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March 03, 2010
Third Sunday of Lent
By Brian Pizzalato *

By Brian Pizzalato *

First Reading – Ex 3:1-8a, 13-15
Responsorial Psalm – Ps 103:1-4, 6-8, 11
Second Reading – 1 Cor 10:1-6, 10-12
Gospel Reading – Lk 13:1-9

On the Third Sunday of Lent, the Church provides us with some amazing readings. When we look at them together, they lead us towards repentance.

The first reading, taken from the book of Exodus, recounts Moses’ encounter with God in the burning bush. God call Moses while he is shepherding in the land of Midian and tells him to go back to Egypt in order to set God’s people free. God then reveals to Moses his most holy name, “I AM.” God goes on to command Moses to tell the people that He is the God of their fathers, Abraham, Isaac and Jacob. In other words, Moses must remind the people that He is the God who has remained, and who will continue to remain, faithful to the covenants He swore to those three patriarchs.

In the second reading from his first letter to the Corinthians, St. Paul reminds his readers what happened after Moses responded to God’s call. They “all passed through the sea,” and, while in the desert, drank from the spiritual rock. They were delivered from bondage and given provision for their journey. Paul emphasizes that God remained faithful to his covenant.

However, St. Paul also reminds his readers of the people’s response to the Lord. They grumbled because of their slavery to the Egyptians. But they also grumbled against the Lord, as though he were also trying to enslave and kill them. Because they did not repent, they were “struck down in the desert.”

In the Gospel reading, taken from St. Luke, the theme of repentance is continued. Luke Timothy John notes in his commentary, The Gospel of Luke: “Luke has Jesus respond to these reports of death in the city in classic prophetic style; they are turned to warning examples for his listeners. The people who died were not more deserving of death than others. One cannot argue from sudden and violent death to the enormity of sin. Indeed, Jesus himself will suffer a death that appears to be as much a punishment for sin. But the prophet’s point is that death itself, with the judgment of God, is always so close. It can happen when engaged in ritual. It can happen standing under a wall. And when it happens so suddenly, there is no time to repent. Rabbi Eliezer had declared that a person should repent the day before death. But his disciples said that a person could die any day, therefore all of life should be one of repentance. The repentance called for by the prophet Jesus, of course, is not simply a turning from sin but an acceptance of the visitation of God in the proclamation of God’s kingdom” (p. 213).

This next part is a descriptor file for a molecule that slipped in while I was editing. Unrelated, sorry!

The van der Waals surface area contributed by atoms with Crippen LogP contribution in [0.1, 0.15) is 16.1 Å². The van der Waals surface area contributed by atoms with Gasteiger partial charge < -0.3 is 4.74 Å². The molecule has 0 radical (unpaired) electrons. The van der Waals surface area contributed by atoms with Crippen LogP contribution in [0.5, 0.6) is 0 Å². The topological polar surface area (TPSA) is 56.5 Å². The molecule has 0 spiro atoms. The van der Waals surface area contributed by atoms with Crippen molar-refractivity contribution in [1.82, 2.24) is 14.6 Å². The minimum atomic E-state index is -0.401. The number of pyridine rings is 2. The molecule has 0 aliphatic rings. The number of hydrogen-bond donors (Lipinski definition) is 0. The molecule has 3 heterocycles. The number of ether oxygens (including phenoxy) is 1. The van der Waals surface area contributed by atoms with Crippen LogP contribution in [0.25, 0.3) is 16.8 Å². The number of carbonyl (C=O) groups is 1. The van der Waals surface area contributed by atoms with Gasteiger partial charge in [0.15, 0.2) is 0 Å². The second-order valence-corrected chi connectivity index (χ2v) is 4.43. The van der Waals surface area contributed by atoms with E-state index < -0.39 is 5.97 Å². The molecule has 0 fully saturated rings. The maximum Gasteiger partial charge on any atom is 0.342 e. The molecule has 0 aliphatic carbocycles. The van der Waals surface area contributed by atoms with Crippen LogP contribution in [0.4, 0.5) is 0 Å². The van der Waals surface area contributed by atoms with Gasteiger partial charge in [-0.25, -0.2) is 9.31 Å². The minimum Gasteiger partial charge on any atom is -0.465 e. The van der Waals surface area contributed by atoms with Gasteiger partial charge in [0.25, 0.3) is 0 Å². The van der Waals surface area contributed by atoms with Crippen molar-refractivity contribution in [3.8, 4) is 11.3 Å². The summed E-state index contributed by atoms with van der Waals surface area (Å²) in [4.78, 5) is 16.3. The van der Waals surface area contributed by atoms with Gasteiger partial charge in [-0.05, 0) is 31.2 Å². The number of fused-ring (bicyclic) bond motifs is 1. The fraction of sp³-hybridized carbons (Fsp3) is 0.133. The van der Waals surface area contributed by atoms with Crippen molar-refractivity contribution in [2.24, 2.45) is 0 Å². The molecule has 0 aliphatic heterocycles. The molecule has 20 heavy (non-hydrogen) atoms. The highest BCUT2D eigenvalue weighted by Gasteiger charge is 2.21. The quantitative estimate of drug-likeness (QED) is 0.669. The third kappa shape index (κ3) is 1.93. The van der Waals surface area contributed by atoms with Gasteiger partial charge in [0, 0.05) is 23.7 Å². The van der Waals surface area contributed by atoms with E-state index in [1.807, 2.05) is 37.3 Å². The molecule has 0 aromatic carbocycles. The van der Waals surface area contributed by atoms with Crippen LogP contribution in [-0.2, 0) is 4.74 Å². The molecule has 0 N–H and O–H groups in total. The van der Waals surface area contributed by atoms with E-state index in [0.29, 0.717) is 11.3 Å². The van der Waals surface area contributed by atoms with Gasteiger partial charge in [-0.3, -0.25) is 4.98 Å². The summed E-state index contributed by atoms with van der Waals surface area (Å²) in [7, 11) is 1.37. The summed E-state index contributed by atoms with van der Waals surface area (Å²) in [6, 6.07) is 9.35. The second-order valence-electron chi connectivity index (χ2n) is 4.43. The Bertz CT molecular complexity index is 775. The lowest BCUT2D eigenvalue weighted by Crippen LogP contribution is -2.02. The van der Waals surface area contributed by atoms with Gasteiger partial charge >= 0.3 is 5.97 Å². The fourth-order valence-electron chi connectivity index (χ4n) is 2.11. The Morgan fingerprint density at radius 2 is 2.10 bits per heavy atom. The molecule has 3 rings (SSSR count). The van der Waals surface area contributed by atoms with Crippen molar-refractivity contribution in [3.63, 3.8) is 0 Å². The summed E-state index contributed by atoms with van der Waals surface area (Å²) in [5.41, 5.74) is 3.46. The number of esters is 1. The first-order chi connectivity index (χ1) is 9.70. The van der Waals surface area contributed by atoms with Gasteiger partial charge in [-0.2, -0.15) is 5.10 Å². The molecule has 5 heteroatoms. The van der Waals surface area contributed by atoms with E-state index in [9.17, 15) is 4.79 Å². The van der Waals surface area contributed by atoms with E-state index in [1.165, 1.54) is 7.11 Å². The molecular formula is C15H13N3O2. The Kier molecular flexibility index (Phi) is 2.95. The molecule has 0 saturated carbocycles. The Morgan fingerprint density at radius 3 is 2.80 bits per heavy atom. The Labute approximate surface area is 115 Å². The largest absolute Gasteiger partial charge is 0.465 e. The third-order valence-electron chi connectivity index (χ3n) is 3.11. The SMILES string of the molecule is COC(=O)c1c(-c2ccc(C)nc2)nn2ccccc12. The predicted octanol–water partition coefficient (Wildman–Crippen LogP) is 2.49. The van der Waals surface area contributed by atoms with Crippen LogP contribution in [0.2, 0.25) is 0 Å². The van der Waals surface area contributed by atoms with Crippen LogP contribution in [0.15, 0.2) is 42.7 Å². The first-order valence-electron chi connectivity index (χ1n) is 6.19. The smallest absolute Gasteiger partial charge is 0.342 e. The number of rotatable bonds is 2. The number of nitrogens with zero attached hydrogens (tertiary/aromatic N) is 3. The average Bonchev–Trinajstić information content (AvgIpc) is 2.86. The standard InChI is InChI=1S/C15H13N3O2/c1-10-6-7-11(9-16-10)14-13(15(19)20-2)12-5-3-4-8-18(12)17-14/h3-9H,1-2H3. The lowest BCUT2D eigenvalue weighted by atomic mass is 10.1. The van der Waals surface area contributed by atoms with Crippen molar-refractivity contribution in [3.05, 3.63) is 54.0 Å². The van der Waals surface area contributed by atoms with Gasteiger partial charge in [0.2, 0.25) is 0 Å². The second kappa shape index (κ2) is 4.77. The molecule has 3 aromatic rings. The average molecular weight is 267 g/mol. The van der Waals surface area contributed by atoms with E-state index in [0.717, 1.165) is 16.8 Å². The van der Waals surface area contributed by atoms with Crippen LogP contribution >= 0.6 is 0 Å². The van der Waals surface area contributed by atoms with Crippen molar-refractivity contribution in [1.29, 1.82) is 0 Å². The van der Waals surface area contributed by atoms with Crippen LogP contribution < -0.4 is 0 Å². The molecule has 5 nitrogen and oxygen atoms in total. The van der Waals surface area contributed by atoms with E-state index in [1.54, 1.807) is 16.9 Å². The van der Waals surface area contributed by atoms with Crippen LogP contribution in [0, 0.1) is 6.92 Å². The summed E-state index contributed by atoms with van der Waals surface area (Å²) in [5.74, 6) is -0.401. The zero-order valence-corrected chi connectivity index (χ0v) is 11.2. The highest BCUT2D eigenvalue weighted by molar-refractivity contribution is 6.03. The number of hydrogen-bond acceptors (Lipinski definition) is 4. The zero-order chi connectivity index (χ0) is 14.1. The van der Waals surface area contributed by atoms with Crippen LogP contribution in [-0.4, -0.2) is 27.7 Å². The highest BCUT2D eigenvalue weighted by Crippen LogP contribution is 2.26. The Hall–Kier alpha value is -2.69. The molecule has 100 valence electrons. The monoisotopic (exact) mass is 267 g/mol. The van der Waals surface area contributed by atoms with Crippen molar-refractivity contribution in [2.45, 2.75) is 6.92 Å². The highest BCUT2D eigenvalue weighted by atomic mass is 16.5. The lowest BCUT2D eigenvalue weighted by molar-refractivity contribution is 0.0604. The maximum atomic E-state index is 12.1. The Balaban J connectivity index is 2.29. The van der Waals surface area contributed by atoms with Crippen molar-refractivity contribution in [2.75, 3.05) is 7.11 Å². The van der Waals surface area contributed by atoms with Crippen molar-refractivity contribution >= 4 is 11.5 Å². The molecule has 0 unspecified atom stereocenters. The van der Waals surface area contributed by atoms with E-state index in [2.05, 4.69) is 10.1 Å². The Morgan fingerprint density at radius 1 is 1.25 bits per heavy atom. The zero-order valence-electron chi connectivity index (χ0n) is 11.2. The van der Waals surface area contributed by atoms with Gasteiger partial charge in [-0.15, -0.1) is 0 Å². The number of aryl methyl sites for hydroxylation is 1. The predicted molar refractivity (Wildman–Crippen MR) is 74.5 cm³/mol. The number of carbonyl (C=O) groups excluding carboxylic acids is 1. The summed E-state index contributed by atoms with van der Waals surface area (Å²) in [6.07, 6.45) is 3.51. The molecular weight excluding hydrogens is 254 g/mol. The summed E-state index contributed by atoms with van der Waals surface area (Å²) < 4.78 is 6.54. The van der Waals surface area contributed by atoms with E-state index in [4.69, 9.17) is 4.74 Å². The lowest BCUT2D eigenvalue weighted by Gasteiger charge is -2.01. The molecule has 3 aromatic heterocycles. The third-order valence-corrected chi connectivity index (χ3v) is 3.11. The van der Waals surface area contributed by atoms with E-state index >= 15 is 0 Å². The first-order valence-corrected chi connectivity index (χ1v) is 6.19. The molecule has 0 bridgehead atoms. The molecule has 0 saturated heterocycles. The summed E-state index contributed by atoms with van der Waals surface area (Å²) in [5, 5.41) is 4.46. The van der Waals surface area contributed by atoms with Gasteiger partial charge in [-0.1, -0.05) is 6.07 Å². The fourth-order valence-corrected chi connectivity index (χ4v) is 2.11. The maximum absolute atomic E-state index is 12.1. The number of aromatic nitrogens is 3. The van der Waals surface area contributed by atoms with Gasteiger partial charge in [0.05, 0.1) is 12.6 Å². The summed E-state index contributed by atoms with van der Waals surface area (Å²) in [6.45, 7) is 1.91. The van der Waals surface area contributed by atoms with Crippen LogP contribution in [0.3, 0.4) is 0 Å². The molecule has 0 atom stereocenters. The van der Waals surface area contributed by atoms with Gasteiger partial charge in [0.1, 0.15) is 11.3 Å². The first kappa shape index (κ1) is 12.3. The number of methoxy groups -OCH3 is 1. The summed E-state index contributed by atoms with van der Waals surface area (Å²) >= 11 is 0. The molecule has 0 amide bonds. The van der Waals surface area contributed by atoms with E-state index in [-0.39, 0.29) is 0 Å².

During this Lenten season we are called to repent with a contrite heart. Let us seek out the sacrament of mercy. Thus, we will be able to hear the glorious words of Christ on the lips of a priest, “I absolve you from your sins in the name of the Father, and of the Son, and of the Holy Spirit.”

Brian Pizzalato is the Director of Catechesis, R.C.I.A. & Lay Apostolate, Diocese of Duluth and is a faculty member of the Philosophy department of the Maryvale Institute, Birmingham, England.

Brian writes a monthly column, “Veritatis Splendor,” for The Northern Cross of the Diocese of Duluth and his 33-part series on the sacraments for The Northern Cross have also been posted on Catholic News Agency's website, where he also authors a weekly column, “Road to Emmaus,” on the Sunday Readings, (which are translated into Romanian and posted on www.profamilia.ro).

Pizzalato is currently authoring the regular series, "Catechesis and Contemporary Culture," in The Sower, published by the Maryvale Institute. He is also author of the Philosophy of Religion course book for the B.A. in Philosophy and the Catholic Tradition at the Maryvale Institute.

Brian holds an M.A. in Theology and Christian Ministry with a Catechetics specialization and an M.A. in Philosophy from Franciscan University of Steubenville, OH. Brian currently pursuing an M.A. in Biblical Studies at the Augustine Institute in Denver, CO as well as being a Ph.D. candidate at the Maryvale Institute. Brian is married and has six children.
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